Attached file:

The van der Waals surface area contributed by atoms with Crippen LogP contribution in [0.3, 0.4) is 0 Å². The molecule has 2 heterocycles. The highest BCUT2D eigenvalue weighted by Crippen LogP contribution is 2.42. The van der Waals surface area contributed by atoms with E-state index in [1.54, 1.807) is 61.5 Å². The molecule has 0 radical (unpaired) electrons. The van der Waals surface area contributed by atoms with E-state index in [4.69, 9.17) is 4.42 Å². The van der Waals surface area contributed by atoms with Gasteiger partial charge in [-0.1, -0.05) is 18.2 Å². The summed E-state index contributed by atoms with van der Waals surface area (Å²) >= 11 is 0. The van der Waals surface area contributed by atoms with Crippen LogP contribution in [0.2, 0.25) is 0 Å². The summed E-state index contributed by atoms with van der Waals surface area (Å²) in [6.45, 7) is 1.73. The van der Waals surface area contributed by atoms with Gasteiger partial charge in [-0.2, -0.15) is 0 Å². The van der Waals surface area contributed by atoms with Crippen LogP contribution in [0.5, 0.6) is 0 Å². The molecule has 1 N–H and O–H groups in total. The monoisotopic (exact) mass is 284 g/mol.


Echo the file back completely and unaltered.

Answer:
The van der Waals surface area contributed by atoms with Crippen LogP contribution in [0.3, 0.4) is 0 Å². The molecule has 2 heterocycles. The highest BCUT2D eigenvalue weighted by Crippen LogP contribution is 2.42. The van der Waals surface area contributed by atoms with E-state index in [1.54, 1.807) is 61.5 Å². The molecule has 0 radical (unpaired) electrons. The van der Waals surface area contributed by atoms with E-state index in [4.69, 9.17) is 4.42 Å². The van der Waals surface area contributed by atoms with Gasteiger partial charge in [-0.1, -0.05) is 18.2 Å². The summed E-state index contributed by atoms with van der Waals surface area (Å²) >= 11 is 0. The van der Waals surface area contributed by atoms with Crippen LogP contribution in [0.2, 0.25) is 0 Å². The summed E-state index contributed by atoms with van der Waals surface area (Å²) in [6.45, 7) is 1.73. The van der Waals surface area contributed by atoms with Gasteiger partial charge in [-0.2, -0.15) is 0 Å². The van der Waals surface area contributed by atoms with Crippen LogP contribution in [0.5, 0.6) is 0 Å². The molecule has 1 N–H and O–H groups in total. The monoisotopic (exact) mass is 284 g/mol.